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Apprenticeships are not a second class option to university – they create real choices for young people

Blog

2 MIN READ

 
Date Posted: 23 October 2014

UK employers have a significant role to play in raising the profile and credibility of alternative routes into work

Apprenticeships are too often viewed as a second class option to going to university. UK employers have a significant role to play in changing this perception: improving the status, credibility and attractiveness of alternative routes into work for young people. In addition they provide choice and the right career path for young people regardless of their background or circumstances.

These were just some of the conclusions reached at our lively half day conference on Tuesday [21 October] Unlocking Potential: the role of employers, including social enterprises, in the development of young people’s skills - held in partnership with the Social Business Trust (SBT).

The number of apprenticeships and school leaver programmes available in the UK has increased in the last two years, with the main political parties pledging to grow apprenticeships beyond next year’s election.

But the rise in opportunities has not been met with an increased appetite for apprenticeships, or increased status compared with university, which remains society’s main measure of ability and achievement for young people - the perceived passport into employment.

Yet the variety and quality of school leaver programmes and apprenticeships available today across industry can lead to the same career opportunities as a university degree.

So why, as panellist Jon Yates co-founder of The Challenge relayed it, are some parents saying, “Apprenticeships are great…for someone else’s kid.”

That’s simply a view that can’t continue even if it only represents a section of society. Apprenticeships and school leaver programmes can fast track young people into careers and create earning power. They can lead to career fulfilment and fantastic networks and are positive for local communities and economic growth.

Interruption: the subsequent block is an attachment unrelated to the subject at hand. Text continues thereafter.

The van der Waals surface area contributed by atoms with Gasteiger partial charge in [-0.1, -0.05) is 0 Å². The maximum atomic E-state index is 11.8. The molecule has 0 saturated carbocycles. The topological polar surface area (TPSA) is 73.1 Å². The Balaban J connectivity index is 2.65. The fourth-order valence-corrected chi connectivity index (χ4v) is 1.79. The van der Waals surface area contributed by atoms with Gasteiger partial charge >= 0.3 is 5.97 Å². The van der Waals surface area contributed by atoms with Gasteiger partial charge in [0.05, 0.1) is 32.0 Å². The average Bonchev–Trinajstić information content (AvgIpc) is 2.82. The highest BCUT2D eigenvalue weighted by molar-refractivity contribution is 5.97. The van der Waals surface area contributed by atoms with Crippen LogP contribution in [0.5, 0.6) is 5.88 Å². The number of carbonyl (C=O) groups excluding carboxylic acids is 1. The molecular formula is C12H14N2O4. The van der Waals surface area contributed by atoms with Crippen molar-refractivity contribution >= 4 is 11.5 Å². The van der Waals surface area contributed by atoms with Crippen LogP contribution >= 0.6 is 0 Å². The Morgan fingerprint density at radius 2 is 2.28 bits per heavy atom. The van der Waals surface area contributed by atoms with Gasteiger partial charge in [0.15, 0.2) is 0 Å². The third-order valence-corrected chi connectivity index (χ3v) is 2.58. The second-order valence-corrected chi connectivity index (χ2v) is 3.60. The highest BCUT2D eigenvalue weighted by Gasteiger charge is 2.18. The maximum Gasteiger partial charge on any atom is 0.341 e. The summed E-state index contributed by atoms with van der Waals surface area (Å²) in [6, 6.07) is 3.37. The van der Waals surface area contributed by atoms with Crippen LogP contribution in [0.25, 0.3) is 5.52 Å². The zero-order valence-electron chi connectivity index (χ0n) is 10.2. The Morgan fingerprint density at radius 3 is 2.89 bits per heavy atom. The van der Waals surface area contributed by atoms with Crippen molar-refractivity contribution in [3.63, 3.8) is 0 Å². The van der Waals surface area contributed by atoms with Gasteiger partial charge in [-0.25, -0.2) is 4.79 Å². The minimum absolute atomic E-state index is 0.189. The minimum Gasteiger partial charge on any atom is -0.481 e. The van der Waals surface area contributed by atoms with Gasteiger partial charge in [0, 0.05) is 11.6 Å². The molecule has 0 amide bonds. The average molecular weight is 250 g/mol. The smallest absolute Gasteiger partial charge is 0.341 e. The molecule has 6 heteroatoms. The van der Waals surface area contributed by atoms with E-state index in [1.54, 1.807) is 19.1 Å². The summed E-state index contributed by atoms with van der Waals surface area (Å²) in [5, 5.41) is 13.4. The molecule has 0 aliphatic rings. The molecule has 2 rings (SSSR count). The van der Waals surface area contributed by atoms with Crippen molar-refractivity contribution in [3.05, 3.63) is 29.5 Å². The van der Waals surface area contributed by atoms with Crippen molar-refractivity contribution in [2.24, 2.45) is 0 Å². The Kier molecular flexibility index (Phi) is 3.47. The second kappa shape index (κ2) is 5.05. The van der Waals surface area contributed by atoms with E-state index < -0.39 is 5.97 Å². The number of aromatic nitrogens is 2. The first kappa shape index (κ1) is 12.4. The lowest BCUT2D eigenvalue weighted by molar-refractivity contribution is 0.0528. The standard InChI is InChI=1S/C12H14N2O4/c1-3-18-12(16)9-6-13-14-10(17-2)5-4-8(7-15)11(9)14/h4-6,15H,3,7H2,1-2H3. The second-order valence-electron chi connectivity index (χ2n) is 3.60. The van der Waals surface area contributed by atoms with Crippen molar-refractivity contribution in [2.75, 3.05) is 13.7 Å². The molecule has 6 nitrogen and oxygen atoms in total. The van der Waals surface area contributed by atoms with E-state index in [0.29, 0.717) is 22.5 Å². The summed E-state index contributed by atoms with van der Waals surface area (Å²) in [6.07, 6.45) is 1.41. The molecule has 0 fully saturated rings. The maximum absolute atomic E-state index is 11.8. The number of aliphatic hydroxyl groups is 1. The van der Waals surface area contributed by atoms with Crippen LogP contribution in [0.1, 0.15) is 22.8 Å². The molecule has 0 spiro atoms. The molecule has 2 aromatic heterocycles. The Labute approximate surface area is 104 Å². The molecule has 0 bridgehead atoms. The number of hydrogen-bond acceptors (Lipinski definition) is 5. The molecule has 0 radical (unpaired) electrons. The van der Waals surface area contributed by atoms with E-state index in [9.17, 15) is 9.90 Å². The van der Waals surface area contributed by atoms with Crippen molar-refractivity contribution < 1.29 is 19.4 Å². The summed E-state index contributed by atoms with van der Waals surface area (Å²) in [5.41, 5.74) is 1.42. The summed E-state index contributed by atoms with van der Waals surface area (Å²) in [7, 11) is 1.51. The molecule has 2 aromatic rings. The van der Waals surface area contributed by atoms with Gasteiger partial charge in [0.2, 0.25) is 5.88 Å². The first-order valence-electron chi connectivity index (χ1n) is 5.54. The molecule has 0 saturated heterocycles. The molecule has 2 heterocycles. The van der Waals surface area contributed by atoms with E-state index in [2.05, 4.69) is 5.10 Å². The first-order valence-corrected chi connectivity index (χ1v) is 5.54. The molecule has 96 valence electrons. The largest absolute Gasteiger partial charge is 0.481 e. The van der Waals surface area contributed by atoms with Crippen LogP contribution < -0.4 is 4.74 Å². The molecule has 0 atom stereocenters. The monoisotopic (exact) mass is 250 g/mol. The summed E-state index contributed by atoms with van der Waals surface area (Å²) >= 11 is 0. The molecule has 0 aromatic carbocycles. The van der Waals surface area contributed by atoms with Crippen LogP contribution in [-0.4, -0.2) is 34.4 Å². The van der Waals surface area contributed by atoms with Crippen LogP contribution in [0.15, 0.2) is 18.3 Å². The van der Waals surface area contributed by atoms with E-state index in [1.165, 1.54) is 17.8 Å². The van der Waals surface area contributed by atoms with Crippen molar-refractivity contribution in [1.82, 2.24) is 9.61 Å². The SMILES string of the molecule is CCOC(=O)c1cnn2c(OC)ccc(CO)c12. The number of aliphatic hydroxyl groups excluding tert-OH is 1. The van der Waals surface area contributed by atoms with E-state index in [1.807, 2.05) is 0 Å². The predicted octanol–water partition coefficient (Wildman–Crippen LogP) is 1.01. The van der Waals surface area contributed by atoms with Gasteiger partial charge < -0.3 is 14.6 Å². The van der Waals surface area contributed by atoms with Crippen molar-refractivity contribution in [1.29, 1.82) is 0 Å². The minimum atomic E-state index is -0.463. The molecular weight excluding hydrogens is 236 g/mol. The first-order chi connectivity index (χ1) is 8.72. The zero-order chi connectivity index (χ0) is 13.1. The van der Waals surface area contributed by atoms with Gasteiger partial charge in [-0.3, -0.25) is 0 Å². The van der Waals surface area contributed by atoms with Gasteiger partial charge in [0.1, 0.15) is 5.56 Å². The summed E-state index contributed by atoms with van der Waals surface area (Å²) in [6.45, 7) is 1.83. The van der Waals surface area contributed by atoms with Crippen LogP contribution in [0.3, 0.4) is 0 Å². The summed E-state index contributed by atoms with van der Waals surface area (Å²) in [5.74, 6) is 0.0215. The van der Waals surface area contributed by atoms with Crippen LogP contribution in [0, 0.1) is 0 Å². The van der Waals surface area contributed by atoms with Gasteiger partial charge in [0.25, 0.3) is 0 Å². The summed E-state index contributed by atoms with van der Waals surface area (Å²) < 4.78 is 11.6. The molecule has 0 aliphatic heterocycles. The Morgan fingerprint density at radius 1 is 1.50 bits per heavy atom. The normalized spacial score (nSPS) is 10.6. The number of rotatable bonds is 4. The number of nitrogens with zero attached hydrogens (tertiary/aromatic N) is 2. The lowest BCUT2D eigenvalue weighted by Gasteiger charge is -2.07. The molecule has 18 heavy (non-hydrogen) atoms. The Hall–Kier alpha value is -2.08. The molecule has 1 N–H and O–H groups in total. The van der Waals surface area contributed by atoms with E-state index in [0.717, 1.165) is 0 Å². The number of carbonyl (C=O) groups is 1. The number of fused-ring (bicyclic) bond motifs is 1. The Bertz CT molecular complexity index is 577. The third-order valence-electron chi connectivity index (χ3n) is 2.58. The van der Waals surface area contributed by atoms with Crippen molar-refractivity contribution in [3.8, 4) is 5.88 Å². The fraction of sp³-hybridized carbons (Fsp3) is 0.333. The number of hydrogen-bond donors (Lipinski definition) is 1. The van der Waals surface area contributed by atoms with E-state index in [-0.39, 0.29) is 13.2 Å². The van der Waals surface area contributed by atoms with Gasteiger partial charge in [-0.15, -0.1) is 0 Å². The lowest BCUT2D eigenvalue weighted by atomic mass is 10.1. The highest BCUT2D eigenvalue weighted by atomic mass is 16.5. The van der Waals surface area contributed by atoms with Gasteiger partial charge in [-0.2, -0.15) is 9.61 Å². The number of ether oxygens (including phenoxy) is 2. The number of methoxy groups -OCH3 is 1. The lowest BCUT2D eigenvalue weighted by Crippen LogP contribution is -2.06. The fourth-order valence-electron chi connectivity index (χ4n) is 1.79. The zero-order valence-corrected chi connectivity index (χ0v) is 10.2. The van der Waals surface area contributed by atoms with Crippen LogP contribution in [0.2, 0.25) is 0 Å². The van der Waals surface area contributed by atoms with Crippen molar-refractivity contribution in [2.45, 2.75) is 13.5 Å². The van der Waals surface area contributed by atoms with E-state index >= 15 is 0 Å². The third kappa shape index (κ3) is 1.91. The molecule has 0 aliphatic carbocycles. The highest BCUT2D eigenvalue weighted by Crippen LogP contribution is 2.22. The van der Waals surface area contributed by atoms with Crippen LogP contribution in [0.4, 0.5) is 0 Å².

Four key actions were highlighted for employers by conference attendees, including business leaders, teachers, service providers, social enterprises and not-for-profit organisations:

  1. Open up the curriculum and offer work experience to Year 7’s and up: Government and schools to work with employers to make space in the curriculum to get more young people informed about career choices, by offering work experience from Year 7 onwards, supported by business mentors. As our panellist Zoe Onyenuforo (who is on EY’s School Leaver programme) said, “Work skills must be more present in the education system from early on: work experience shouldn’t happen just in Year 10.”
  2. Industry led employer groups to work with teachers: Employers should work more closely with teachers (and through them to parents) to offer a greater understanding of the wide ranging career opportunities open to young people.
  3. ‘Try before you buy’ approach: More employers to make a commitment to offer work experience: a try before you buy approach that benefits both young people and employers
  4. Use your regional footprints: Large employers, with big brand fire-power, large customer base and networks, need to connect better with local employers and social enterprises through their regional offices, collaborating to improve access to job opportunities for young people.

It is only by working together - employers, educators, government, social enterprise, not-for-profit and service providers - that wholesale change can occur and we can create real choices for young people taking their first step into work, regardless of background or circumstance.

For more on the EY Foundation and Social Business Trust half day conference, go to Twitter and search for #employersrole or visit eyfoundaiton.co.uk or socialbusinesstrust.org 

 

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